Nikki: And because I'm committed to finding a thing, maybe I bring you the nail company.

Salina: The visual with what would happen bad with nails would not have been funny.

Nikki: I would have laughed hysterically about someone.

Salina: Getting nailed to death.

Salina: Yeah, well, it's like in Home Alone.

Nikki: When he has the nail gun go through him.

Nikki: It's funny every time.

Nikki: Physical comedy.

Salina: Yeah.

Salina: All it makes me think of is my mom.

Salina: She couldn't watch that movie because she said all of the stuff that kept happening to them made her she said she felt their pain.

Salina: All of this feels like it's, like, painful to me.

Nikki: Don't we feel like they deserved it, though?

Salina: Yeah.

Salina: I mean, don't go after Kevin McAllister.

Nikki: That's what they're just like any child.

Salina: No, just Kevin McAllister.

Nikki: Just McAuley.

Salina: Yeah, just him.

Salina: Fair point.

Salina: I only had one.

Salina: Well, it's technically two, but it's because she says it all in one stride, which is this is Suzanne talking, and she said, what are you, the USO.

Salina: For the AF of lcio.

Salina: Which was, like, a lot of I got law.

Salina: It was very governmenty sounding there.

Salina: Anyways, USO is in the United Service Organization, so we're talking about, like, the USO that goes and does things for the troops.

Salina: Right.

Salina: But they are the nation's leading charitable organization serving active duty service members and military families.

Salina: The other piece is the American Federation of labor and Congress of Industrial Organization.

Salina: That rolls right off the tongue.

Salina: Or also known as the Largest federation of unions in the United States.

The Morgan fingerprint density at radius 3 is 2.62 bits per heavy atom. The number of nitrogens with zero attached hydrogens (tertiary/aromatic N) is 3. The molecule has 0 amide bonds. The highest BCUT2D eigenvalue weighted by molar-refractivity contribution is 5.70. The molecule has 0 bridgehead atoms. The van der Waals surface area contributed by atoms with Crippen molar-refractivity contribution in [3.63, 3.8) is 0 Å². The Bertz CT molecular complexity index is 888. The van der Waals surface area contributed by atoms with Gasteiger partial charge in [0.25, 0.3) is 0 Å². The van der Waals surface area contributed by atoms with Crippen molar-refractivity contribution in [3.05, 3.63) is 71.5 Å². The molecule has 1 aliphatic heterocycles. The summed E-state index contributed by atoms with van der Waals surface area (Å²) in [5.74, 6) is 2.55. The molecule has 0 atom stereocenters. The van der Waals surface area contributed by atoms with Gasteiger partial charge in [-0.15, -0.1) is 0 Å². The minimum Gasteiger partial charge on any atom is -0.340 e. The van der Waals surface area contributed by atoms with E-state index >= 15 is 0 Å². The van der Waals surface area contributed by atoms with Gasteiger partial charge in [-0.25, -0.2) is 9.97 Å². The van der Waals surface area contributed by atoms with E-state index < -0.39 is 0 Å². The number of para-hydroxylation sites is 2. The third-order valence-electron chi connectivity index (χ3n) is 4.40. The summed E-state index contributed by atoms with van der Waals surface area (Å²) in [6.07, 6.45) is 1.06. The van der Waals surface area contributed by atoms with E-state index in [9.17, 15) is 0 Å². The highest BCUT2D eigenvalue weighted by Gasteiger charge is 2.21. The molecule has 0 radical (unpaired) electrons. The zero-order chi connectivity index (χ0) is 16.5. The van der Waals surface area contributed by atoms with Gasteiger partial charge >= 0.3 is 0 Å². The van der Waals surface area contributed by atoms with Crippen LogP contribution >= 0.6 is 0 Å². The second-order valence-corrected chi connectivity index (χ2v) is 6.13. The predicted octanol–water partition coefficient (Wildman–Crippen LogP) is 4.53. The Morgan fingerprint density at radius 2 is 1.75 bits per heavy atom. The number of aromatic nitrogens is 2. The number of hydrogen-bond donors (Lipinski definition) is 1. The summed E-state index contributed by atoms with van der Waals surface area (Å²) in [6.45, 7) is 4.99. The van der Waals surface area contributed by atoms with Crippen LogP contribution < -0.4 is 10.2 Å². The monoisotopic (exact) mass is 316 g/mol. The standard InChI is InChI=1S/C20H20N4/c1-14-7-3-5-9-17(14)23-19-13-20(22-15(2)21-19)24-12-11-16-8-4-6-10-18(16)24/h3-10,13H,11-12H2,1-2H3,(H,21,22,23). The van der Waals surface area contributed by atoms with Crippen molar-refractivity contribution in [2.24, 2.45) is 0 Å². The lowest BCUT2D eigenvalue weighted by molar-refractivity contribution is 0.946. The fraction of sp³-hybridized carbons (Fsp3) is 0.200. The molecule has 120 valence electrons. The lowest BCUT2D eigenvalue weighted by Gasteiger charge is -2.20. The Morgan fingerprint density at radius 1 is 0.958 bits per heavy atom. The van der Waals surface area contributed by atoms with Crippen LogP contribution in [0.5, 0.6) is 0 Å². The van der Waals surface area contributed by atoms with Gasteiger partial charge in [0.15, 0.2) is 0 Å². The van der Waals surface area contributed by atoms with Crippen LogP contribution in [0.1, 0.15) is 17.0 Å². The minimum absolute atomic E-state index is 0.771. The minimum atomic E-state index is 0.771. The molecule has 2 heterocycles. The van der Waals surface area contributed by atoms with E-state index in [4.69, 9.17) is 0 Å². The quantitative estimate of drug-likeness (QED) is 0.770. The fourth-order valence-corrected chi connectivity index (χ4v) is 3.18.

Salina: This is the start of a good segue into this week's extra sugar.

Salina: And my only other parting thought here is this is one of those Suzanne references where I feel like they can't decide if she's well read or not.

Nikki: Right.

Salina: That seems like a very specific acronym to know about.

Salina: Just so that's all for me.

Salina: Do we have anything in the old cut line?

Nikki: Yeah, too.

Nikki: So after Suzanne says, well, you'd think the Lord would have a little more taste when talking about motels.

Nikki: She also says, especially considering what goes on in those places.

Nikki: I mean, a million years ago, he blew up Sodom and Gomorrah, and back then, they didn't even have vibrating waterbeds.

Nikki: So Julia says, Suzanne, despite your lurid and oddly well informed fantasies, this motel happens to be a family establishment.

Nikki: Thank you very much.

Nikki: Then there was a big old cut line after Mary Joe said that the cold keeps the rats in their holes.

Nikki: And before Suzanne said, I don't care.

Nikki: I'm just starving, and I'm bringing it up because it underscored the bad working conditions.

Salina: Okay.

Nikki: So I think Suzanne says, can we please stop making those rat references.

Nikki: Suzanne, it wasn't a rat you saw.

Nikki: It was just a little mouse like Mickey.